I always thought I was a patient person…until I had kids. Can any of you mamas relate?
I have a naturally easy going personality and I tend to give people the benefit of the doubt, but I am telling you, these little humans of mine push every button and get me riled up and yelling like no one else can.
But I want to be more patient with them, and I will say that it has gotten easier for me to stay patient the longer I’ve been a mom…and I think that’s because I have so many opportunities to practice. Every single day, right? There is almost no limit to the number of opportunities that I have to practice staying calm when I want to lose it. And hey, when I get it wrong and do end up yelling in one moment, I can rest assured that I will have a chance to try again probably within the hour. The opportunities to practice developing more patience are nearly endless when you’re a parent.
I talk about this and so much more on today’s episode, which is actually an excerpt from when I was a guest on a different podcast earlier this year.
I’m sure you remember our guests from last week’s episode of 3 in 30: Becky Higgins and Becky Proudfit from the Cultivate a Good Life Podcast. I had the privilege of talking with them about patience on their show back in April, and they were so gracious to allow me to air an excerpt of that interview here on 3 in 30, for those of you who may have missed it on their podcast.
I love these ladies, and this is one of my favorite conversations I’ve ever had about reframing patience. I hope you enjoy it as well!
Three ways to cultivate patience (“a willingness to suffer”) within your parenting…
- Choosing not to yell, even when you desperately want to escape your suffering by unloading your emotions on your kids.
- Choosing not to turn on the TV or hand your kids a screen, even when you want to escape the suffering of your kids’ whining
- Choosing to persevere in giving your kids chores, even when it would be so much easier to do it yourself
Key Points & Quotes from this episode:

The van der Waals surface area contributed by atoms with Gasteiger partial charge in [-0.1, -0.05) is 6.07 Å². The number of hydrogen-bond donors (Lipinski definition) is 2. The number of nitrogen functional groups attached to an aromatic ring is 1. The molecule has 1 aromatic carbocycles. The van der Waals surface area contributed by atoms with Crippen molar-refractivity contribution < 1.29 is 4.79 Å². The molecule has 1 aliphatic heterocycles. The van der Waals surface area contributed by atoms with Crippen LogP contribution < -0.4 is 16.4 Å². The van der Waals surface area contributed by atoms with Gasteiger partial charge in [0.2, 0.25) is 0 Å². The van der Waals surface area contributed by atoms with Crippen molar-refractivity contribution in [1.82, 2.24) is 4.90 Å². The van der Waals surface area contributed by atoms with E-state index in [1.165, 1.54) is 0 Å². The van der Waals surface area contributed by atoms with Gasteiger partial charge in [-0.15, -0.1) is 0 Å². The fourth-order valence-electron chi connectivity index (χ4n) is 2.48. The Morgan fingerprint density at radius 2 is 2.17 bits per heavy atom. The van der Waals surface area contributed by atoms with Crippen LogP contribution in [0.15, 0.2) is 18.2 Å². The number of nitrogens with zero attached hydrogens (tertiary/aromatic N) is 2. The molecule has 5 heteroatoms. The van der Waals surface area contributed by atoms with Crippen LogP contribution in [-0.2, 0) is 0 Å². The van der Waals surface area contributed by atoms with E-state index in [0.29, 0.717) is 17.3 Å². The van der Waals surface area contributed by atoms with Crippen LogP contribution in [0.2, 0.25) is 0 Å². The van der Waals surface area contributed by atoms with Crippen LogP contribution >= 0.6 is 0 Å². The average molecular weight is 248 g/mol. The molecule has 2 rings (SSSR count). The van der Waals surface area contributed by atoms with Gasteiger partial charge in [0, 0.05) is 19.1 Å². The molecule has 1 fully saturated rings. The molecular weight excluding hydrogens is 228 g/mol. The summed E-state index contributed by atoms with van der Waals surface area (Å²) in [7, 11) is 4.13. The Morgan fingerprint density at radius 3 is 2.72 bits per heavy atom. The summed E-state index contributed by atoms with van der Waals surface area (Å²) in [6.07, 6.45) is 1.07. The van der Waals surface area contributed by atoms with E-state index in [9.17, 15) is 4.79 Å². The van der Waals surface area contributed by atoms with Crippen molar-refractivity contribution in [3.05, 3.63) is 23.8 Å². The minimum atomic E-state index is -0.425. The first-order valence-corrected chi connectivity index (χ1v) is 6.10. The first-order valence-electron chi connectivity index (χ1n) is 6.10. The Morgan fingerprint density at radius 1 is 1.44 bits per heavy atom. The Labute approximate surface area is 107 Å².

- The formal definition of patience is “a willingness to suffer.”
- “Every mom encounters situations pretty much every day where we can stop and think in that moment, ‘Am I going to cultivate patience and be willing to suffer right now, or am I going to take the easy way out and escape?’”
- “Most parents see misbehavior as a disruption, like ‘We’ve got to fix this and get it under control because you’re interrupting my life’ versus seeing the misbehavior as almost exciting, like ‘This is an opportunity for me to teach and connect with this child.’
- “Most of us mothers probably can see that we’ve gotten more patient over time because we’ve had lots of opportunities to practice it, whether or not we were consciously thinking about that or not. So how far would we come if we were consciously thinking about it and practicing deliberately to become better at this?”
- “There’s also an element of being willing to accept your kids for who they are, even if that means a little bit of suffering for you, but continuing to love and be patient and not try to change them–still teaching them the values, still expecting them to work, but recognizing that maybe this child just doesn’t value this in the same way that I do or her brothers and sisters, but she’ll be okay.”
For a full transcript of the episode, click here.
Links Mentioned in Today’s Show
- Cultivate a Good Life Podcast
- “Are You Willing to Suffer?” by Laura Fanucci
- Opportunity vs. Disruption with Paul David Tripp on Don’t Mom Alone Podcast
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